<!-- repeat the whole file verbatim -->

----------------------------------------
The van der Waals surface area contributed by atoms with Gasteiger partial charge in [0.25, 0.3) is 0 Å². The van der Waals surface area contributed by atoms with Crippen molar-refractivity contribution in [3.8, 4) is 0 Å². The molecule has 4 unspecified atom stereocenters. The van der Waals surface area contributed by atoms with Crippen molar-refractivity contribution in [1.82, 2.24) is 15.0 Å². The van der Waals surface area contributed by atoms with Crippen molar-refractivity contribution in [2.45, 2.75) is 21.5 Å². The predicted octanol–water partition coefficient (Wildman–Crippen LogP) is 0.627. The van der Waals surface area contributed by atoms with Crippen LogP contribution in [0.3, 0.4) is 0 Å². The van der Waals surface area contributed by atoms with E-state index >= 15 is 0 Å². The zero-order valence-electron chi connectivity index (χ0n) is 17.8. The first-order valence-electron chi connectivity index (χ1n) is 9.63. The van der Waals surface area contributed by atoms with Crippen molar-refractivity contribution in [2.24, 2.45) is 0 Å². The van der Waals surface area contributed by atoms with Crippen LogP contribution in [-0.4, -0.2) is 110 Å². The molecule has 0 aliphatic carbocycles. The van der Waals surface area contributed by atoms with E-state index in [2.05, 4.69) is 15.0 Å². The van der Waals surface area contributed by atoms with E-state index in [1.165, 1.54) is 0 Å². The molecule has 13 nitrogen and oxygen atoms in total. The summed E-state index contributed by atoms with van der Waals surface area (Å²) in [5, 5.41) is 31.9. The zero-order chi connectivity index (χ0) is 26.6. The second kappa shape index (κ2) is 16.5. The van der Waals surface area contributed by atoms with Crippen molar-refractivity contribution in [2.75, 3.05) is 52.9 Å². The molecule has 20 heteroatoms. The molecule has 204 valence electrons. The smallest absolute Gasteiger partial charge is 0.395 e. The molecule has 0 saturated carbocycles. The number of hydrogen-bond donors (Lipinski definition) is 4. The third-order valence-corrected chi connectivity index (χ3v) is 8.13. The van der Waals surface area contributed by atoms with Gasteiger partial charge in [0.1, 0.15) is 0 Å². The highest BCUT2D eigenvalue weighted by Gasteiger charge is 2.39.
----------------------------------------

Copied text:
The van der Waals surface area contributed by atoms with Gasteiger partial charge in [0.25, 0.3) is 0 Å². The van der Waals surface area contributed by atoms with Crippen molar-refractivity contribution in [3.8, 4) is 0 Å². The molecule has 4 unspecified atom stereocenters. The van der Waals surface area contributed by atoms with Crippen molar-refractivity contribution in [1.82, 2.24) is 15.0 Å². The van der Waals surface area contributed by atoms with Crippen molar-refractivity contribution in [2.45, 2.75) is 21.5 Å². The predicted octanol–water partition coefficient (Wildman–Crippen LogP) is 0.627. The van der Waals surface area contributed by atoms with Crippen LogP contribution in [0.3, 0.4) is 0 Å². The van der Waals surface area contributed by atoms with E-state index >= 15 is 0 Å². The zero-order valence-electron chi connectivity index (χ0n) is 17.8. The first-order valence-electron chi connectivity index (χ1n) is 9.63. The van der Waals surface area contributed by atoms with Crippen molar-refractivity contribution in [2.24, 2.45) is 0 Å². The van der Waals surface area contributed by atoms with Crippen LogP contribution in [-0.4, -0.2) is 110 Å². The molecule has 0 aliphatic carbocycles. The van der Waals surface area contributed by atoms with E-state index in [2.05, 4.69) is 15.0 Å². The van der Waals surface area contributed by atoms with E-state index in [1.165, 1.54) is 0 Å². The molecule has 13 nitrogen and oxygen atoms in total. The summed E-state index contributed by atoms with van der Waals surface area (Å²) in [5, 5.41) is 31.9. The zero-order chi connectivity index (χ0) is 26.6. The second kappa shape index (κ2) is 16.5. The van der Waals surface area contributed by atoms with Crippen molar-refractivity contribution in [2.75, 3.05) is 52.9 Å². The molecule has 20 heteroatoms. The molecule has 204 valence electrons. The smallest absolute Gasteiger partial charge is 0.395 e. The molecule has 0 saturated carbocycles. The number of hydrogen-bond donors (Lipinski definition) is 4. The third-order valence-corrected chi connectivity index (χ3v) is 8.13. The van der Waals surface area contributed by atoms with Gasteiger partial charge in [0.1, 0.15) is 0 Å². The highest BCUT2D eigenvalue weighted by Gasteiger charge is 2.39.